IS IT just the bottom of the regular roller-coaster in world sport or has Australia lost the plot?
The horror six-nil loss to France by the Socceroos, after losing by the same margin to Brazil a month ago, immediately brought the curtain down on national coach Holger Osieck's three-year term at the helm.
But it also starkly added to the list of poor performances in one of this country's more dismal years in what has always been its greatest strength internationally: sport.
While there have been good results in golf and sports that enjoy a lesser profile, the headline-grabbers have had shockers - led by rugby union, cricket, football and the better- known Olympic sports.
Making it back into the world group has hardly made it a stellar year in tennis, and while the results at the world swimming championships were better than in London last year, there is a fair amount of ground to be made up by Australia's two most successful sports over time.
And then of course there are the years experienced by the NRL and AFL, neither of which will rank highly in either sport's best 12 months on record.
Frank Lowy says he had to let Osieck go in the long-term interests of Australia football. Yet in the same breath he was talking about next year's World Cup in Brazil and the 2015 Asian Cup, neither event being all that far down the track.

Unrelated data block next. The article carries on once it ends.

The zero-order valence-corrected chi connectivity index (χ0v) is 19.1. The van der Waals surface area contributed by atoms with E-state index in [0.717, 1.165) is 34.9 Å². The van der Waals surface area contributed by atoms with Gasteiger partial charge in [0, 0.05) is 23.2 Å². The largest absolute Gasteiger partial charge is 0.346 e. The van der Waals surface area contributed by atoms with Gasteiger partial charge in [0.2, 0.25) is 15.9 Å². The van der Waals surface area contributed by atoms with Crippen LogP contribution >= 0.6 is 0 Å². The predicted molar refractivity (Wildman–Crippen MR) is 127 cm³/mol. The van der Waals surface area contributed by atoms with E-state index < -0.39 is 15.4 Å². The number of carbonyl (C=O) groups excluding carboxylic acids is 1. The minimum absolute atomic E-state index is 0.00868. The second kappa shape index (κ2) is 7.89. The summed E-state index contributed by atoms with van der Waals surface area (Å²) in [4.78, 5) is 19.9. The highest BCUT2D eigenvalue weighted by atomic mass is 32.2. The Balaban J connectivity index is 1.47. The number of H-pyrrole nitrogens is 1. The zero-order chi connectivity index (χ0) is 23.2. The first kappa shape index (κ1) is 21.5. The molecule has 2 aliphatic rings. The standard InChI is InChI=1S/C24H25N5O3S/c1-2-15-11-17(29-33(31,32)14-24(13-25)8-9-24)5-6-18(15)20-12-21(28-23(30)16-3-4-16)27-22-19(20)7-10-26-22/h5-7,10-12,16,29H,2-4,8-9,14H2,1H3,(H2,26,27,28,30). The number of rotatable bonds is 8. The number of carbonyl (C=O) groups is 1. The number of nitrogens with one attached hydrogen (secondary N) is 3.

Hardly the best parameters for a truly long-term decision.
Soccer is an unusual case in a way because we are johnny-come- latelies and have made just three World Cup play-offs. But as with most other forays towards the top of world sport, there is an expectation that we will not only succeed but continue to do so.
Money might perhaps be the only reason we have not won sailing's America's Cup a second time in our own name, but it shows that it and the other really tough mountain we recently climbed, the Tour de France, are not all that easy to repeat.
With the World Cup only staged every four years, it is hard to imagine when Australia might be in a position to truly contend for it, if ever. Yet we will continue to be disappointed that we are not.
Even rationalising that we cannot, however, does not mean that we could continue to accept wallopings by six goals in big games. Our problem used to be scoring goals: now it seems that preventing them is an even bigger issue.
But on the more realistic front of those sports in which we have long and rich pasts, are we heading in the right direction?
Or have we been besotted by the lure of sports science and performance strategies to such a degree that we have forgotten that which has traditionally has delivered Australia international success and a healthy nation as a pretty useful by-product.
Sport in schools and mass participation through the club system created a base from which the cream could rise through a myriad levels to the top.
Now we prefer to short-circuit the process by so-called talent search programs and early intervention with those identified therein. And when that fails, it seem that we now can look to a cure-all national draft to move talent from one sport to another.
This move towards manufacturing medals is the sort of short-term fix that Lowy should avoid.
Let's hope the wily businessman forgets about any crazy immediate World and Asian Cup expectations and genuinely looks to the future with whatever it is that he might have up his sleeve.